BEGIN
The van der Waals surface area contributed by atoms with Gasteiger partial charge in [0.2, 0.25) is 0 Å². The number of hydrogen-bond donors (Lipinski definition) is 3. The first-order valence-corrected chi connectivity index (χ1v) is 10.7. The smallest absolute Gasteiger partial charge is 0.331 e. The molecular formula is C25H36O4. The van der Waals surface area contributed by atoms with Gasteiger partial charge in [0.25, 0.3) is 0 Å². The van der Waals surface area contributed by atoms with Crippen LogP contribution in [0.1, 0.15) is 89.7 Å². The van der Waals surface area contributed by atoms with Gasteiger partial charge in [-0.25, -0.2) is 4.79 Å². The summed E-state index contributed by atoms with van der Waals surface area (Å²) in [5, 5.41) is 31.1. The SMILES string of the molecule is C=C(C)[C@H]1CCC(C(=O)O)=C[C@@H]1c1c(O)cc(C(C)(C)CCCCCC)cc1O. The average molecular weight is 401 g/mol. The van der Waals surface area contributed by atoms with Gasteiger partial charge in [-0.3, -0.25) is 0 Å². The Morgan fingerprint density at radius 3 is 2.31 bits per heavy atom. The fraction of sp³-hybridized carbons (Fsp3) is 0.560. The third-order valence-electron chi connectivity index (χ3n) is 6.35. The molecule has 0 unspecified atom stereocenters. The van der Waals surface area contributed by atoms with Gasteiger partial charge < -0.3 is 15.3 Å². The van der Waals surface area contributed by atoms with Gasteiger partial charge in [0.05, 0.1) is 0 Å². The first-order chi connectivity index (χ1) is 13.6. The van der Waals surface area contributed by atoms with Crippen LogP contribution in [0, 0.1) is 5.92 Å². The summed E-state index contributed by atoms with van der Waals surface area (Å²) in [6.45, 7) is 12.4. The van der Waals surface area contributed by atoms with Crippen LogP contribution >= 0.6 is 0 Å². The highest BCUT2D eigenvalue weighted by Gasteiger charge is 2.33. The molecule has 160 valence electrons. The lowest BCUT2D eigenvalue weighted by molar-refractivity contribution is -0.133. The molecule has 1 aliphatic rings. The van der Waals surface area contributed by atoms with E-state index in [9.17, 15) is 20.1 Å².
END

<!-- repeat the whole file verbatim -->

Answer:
The van der Waals surface area contributed by atoms with Gasteiger partial charge in [0.2, 0.25) is 0 Å². The number of hydrogen-bond donors (Lipinski definition) is 3. The first-order valence-corrected chi connectivity index (χ1v) is 10.7. The smallest absolute Gasteiger partial charge is 0.331 e. The molecular formula is C25H36O4. The van der Waals surface area contributed by atoms with Gasteiger partial charge in [0.25, 0.3) is 0 Å². The van der Waals surface area contributed by atoms with Crippen LogP contribution in [0.1, 0.15) is 89.7 Å². The van der Waals surface area contributed by atoms with Gasteiger partial charge in [-0.25, -0.2) is 4.79 Å². The summed E-state index contributed by atoms with van der Waals surface area (Å²) in [5, 5.41) is 31.1. The SMILES string of the molecule is C=C(C)[C@H]1CCC(C(=O)O)=C[C@@H]1c1c(O)cc(C(C)(C)CCCCCC)cc1O. The average molecular weight is 401 g/mol. The van der Waals surface area contributed by atoms with Gasteiger partial charge in [-0.3, -0.25) is 0 Å². The Morgan fingerprint density at radius 3 is 2.31 bits per heavy atom. The fraction of sp³-hybridized carbons (Fsp3) is 0.560. The third-order valence-electron chi connectivity index (χ3n) is 6.35. The molecule has 0 unspecified atom stereocenters. The van der Waals surface area contributed by atoms with Gasteiger partial charge < -0.3 is 15.3 Å². The van der Waals surface area contributed by atoms with Gasteiger partial charge in [0.05, 0.1) is 0 Å². The first-order chi connectivity index (χ1) is 13.6. The van der Waals surface area contributed by atoms with Crippen LogP contribution in [0, 0.1) is 5.92 Å². The summed E-state index contributed by atoms with van der Waals surface area (Å²) in [6.45, 7) is 12.4. The van der Waals surface area contributed by atoms with Crippen LogP contribution >= 0.6 is 0 Å². The highest BCUT2D eigenvalue weighted by Gasteiger charge is 2.33. The molecule has 160 valence electrons. The lowest BCUT2D eigenvalue weighted by molar-refractivity contribution is -0.133. The molecule has 1 aliphatic rings. The van der Waals surface area contributed by atoms with E-state index in [9.17, 15) is 20.1 Å².